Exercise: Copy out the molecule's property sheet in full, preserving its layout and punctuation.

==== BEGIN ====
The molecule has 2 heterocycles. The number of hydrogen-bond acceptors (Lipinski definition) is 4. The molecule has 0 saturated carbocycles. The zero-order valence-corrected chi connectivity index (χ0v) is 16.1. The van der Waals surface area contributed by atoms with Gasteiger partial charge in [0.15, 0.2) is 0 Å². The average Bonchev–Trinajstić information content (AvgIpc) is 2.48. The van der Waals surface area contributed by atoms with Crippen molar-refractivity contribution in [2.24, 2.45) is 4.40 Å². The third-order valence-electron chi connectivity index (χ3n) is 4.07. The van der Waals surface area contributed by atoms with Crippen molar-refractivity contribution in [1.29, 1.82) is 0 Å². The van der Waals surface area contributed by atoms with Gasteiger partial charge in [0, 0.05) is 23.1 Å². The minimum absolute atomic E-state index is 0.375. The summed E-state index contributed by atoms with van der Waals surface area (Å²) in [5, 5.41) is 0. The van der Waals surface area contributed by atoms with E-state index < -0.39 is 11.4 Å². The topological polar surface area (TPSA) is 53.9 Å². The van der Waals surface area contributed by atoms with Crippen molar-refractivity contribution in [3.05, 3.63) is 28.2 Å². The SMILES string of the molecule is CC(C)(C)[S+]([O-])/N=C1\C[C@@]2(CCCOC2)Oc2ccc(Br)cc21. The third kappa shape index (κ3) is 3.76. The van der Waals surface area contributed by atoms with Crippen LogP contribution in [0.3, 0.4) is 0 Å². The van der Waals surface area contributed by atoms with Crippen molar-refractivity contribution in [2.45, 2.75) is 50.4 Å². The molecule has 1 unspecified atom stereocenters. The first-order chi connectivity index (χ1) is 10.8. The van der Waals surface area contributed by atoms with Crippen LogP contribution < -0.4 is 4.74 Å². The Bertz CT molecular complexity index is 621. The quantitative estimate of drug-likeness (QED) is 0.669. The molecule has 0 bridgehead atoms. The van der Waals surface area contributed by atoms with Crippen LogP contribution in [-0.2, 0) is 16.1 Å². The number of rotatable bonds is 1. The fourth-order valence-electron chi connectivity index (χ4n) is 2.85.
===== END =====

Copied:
The molecule has 2 heterocycles. The number of hydrogen-bond acceptors (Lipinski definition) is 4. The molecule has 0 saturated carbocycles. The zero-order valence-corrected chi connectivity index (χ0v) is 16.1. The van der Waals surface area contributed by atoms with Gasteiger partial charge in [0.15, 0.2) is 0 Å². The average Bonchev–Trinajstić information content (AvgIpc) is 2.48. The van der Waals surface area contributed by atoms with Crippen molar-refractivity contribution in [2.24, 2.45) is 4.40 Å². The third-order valence-electron chi connectivity index (χ3n) is 4.07. The van der Waals surface area contributed by atoms with Crippen molar-refractivity contribution in [1.29, 1.82) is 0 Å². The van der Waals surface area contributed by atoms with Gasteiger partial charge in [0, 0.05) is 23.1 Å². The minimum absolute atomic E-state index is 0.375. The summed E-state index contributed by atoms with van der Waals surface area (Å²) in [5, 5.41) is 0. The van der Waals surface area contributed by atoms with E-state index < -0.39 is 11.4 Å². The topological polar surface area (TPSA) is 53.9 Å². The van der Waals surface area contributed by atoms with Crippen molar-refractivity contribution in [3.05, 3.63) is 28.2 Å². The SMILES string of the molecule is CC(C)(C)[S+]([O-])/N=C1\C[C@@]2(CCCOC2)Oc2ccc(Br)cc21. The third kappa shape index (κ3) is 3.76. The van der Waals surface area contributed by atoms with Crippen LogP contribution in [0.3, 0.4) is 0 Å². The van der Waals surface area contributed by atoms with Crippen molar-refractivity contribution in [2.45, 2.75) is 50.4 Å². The molecule has 1 unspecified atom stereocenters. The first-order chi connectivity index (χ1) is 10.8. The van der Waals surface area contributed by atoms with Crippen LogP contribution < -0.4 is 4.74 Å². The Bertz CT molecular complexity index is 621. The quantitative estimate of drug-likeness (QED) is 0.669. The molecule has 0 bridgehead atoms. The van der Waals surface area contributed by atoms with Crippen LogP contribution in [-0.2, 0) is 16.1 Å². The number of rotatable bonds is 1. The fourth-order valence-electron chi connectivity index (χ4n) is 2.85.